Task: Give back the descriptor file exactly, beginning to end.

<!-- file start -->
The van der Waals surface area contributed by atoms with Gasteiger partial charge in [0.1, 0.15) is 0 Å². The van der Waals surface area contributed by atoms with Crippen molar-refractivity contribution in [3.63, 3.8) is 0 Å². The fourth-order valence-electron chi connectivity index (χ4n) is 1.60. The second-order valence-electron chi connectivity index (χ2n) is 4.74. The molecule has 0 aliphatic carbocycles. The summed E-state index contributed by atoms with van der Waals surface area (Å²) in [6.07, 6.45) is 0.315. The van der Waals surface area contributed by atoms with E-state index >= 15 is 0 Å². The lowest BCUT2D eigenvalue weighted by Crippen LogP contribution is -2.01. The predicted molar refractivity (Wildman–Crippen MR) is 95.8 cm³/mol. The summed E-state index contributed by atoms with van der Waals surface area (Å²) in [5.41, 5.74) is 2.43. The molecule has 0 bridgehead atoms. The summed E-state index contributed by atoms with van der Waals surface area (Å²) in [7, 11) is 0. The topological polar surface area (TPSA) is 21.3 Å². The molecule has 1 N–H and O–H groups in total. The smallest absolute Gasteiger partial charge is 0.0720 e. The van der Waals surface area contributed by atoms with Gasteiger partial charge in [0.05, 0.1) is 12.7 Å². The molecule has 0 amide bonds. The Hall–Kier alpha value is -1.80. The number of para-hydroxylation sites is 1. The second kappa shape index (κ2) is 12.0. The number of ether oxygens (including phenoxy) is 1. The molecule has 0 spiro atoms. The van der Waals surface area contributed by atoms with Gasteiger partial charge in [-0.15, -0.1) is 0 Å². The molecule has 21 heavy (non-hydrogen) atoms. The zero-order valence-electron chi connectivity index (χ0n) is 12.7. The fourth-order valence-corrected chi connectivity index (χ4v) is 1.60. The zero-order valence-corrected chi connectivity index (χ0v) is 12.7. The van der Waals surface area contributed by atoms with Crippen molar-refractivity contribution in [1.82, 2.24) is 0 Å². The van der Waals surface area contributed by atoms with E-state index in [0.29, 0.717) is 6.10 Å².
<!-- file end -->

The van der Waals surface area contributed by atoms with Gasteiger partial charge in [0.1, 0.15) is 0 Å². The van der Waals surface area contributed by atoms with Crippen molar-refractivity contribution in [3.63, 3.8) is 0 Å². The fourth-order valence-electron chi connectivity index (χ4n) is 1.60. The second-order valence-electron chi connectivity index (χ2n) is 4.74. The molecule has 0 aliphatic carbocycles. The summed E-state index contributed by atoms with van der Waals surface area (Å²) in [6.07, 6.45) is 0.315. The van der Waals surface area contributed by atoms with E-state index >= 15 is 0 Å². The lowest BCUT2D eigenvalue weighted by Crippen LogP contribution is -2.01. The predicted molar refractivity (Wildman–Crippen MR) is 95.8 cm³/mol. The summed E-state index contributed by atoms with van der Waals surface area (Å²) in [5.41, 5.74) is 2.43. The molecule has 0 bridgehead atoms. The summed E-state index contributed by atoms with van der Waals surface area (Å²) in [7, 11) is 0. The topological polar surface area (TPSA) is 21.3 Å². The molecule has 1 N–H and O–H groups in total. The smallest absolute Gasteiger partial charge is 0.0720 e. The van der Waals surface area contributed by atoms with Gasteiger partial charge in [0.05, 0.1) is 12.7 Å². The molecule has 0 amide bonds. The Hall–Kier alpha value is -1.80. The number of para-hydroxylation sites is 1. The second kappa shape index (κ2) is 12.0. The number of ether oxygens (including phenoxy) is 1. The molecule has 0 spiro atoms. The van der Waals surface area contributed by atoms with Gasteiger partial charge in [-0.15, -0.1) is 0 Å². The molecule has 21 heavy (non-hydrogen) atoms. The zero-order valence-electron chi connectivity index (χ0n) is 12.7. The fourth-order valence-corrected chi connectivity index (χ4v) is 1.60. The zero-order valence-corrected chi connectivity index (χ0v) is 12.7. The van der Waals surface area contributed by atoms with Crippen molar-refractivity contribution in [1.82, 2.24) is 0 Å². The van der Waals surface area contributed by atoms with E-state index in [0.29, 0.717) is 6.10 Å².